prescience was our Word of the Day on 02/13/2010. Hear the podcast!
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Examples of prescience in a Sentence
He predicted their response with amazing prescience.
Her prescience as an investor is impressive.
Recent Examples of prescience from the Web
That’s one of several recent pieces of criticism pointing to the prescience of Mr. Cuarón’s film, set in a world where infertility has led to widespread terrorist attacks, a refugee crisis and a Britain closed to immigrants.
In a quarter-century at Invesco, Woodford gained a reputation for prescience by correctly calling major swings in technology, tobacco and other stocks.
And maybe, too, for its perhaps-accidental prescience. The thing is, there are no real scandals on Scandal; the word implies a public reaction of disgust and disapprobation.
The divides between older and younger generations of radicals have always been wide, but Wolitzer's prescience about the coming rift between gender activists in the age of #MeToo feels particularly wise.
With the benefit of Carson’s science and prescience, carbon dioxide might not have slipped through the regulatory shield that spared the living but left the future unprotected.
His prescience was remarkable, identifying some of Europe’s greatest wine estates at a time when few Americans were drinking wine at all.
With the prescience of someone who became a political operative before turning 10, Chuck Campion surveyed the presidential campaign landscape in 1996, a few days after New Hampshire’s first-in-the nation primary.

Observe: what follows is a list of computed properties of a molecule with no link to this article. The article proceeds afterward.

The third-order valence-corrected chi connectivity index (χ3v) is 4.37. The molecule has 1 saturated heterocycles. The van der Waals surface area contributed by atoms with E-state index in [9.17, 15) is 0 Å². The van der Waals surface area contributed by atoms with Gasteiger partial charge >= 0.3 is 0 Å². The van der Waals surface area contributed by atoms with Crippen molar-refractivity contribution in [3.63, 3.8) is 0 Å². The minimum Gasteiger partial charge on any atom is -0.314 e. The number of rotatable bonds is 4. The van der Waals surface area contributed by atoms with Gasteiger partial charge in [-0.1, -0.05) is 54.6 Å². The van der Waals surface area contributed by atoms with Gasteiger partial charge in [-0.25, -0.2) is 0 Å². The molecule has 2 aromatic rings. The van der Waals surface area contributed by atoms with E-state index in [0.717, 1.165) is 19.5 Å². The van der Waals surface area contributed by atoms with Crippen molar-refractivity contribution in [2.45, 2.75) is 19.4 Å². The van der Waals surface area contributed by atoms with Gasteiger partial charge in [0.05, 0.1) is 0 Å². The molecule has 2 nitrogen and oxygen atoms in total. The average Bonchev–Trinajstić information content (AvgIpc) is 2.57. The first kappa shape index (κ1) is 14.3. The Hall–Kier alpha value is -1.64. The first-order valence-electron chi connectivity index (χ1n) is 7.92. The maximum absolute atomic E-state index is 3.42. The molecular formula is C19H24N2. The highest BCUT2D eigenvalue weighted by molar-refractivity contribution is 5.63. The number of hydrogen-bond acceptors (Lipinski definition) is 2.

His fears over the pervasiveness of artificial scent, however, are proving to have been a rare moment of prescience.
These example sentences are selected automatically from various online news sources to reflect current usage of the word 'prescience.' Views expressed in the examples do not represent the opinion of Merriam-Webster or its editors. Send us feedback.
Did You Know?
If you know the origin of "science," you already know half the story of "prescience." "Science" comes from the Latin verb scire, which means "to know" and which is the source of many English words ("conscience," "conscious," and "omniscience," just to name a few). "Prescience" comes from the Latin verb praescire, which means "to know beforehand." "Praescire" joins the verb "scire" with the prefix prae-, a predecessor of "pre-." A lesser-known "scire"-derived word is "nescience." Nescience means "ignorance" and comes from "scire" plus "ne-," which means "not" in Latin.
Origin and Etymology of prescience
PRESCIENCE Defined for English Language Learners
Definition of prescience for English Language Learners
: the ability to know what will or might happen in the future
Learn More about prescience
Thesaurus: All synonyms and antonyms for prescience
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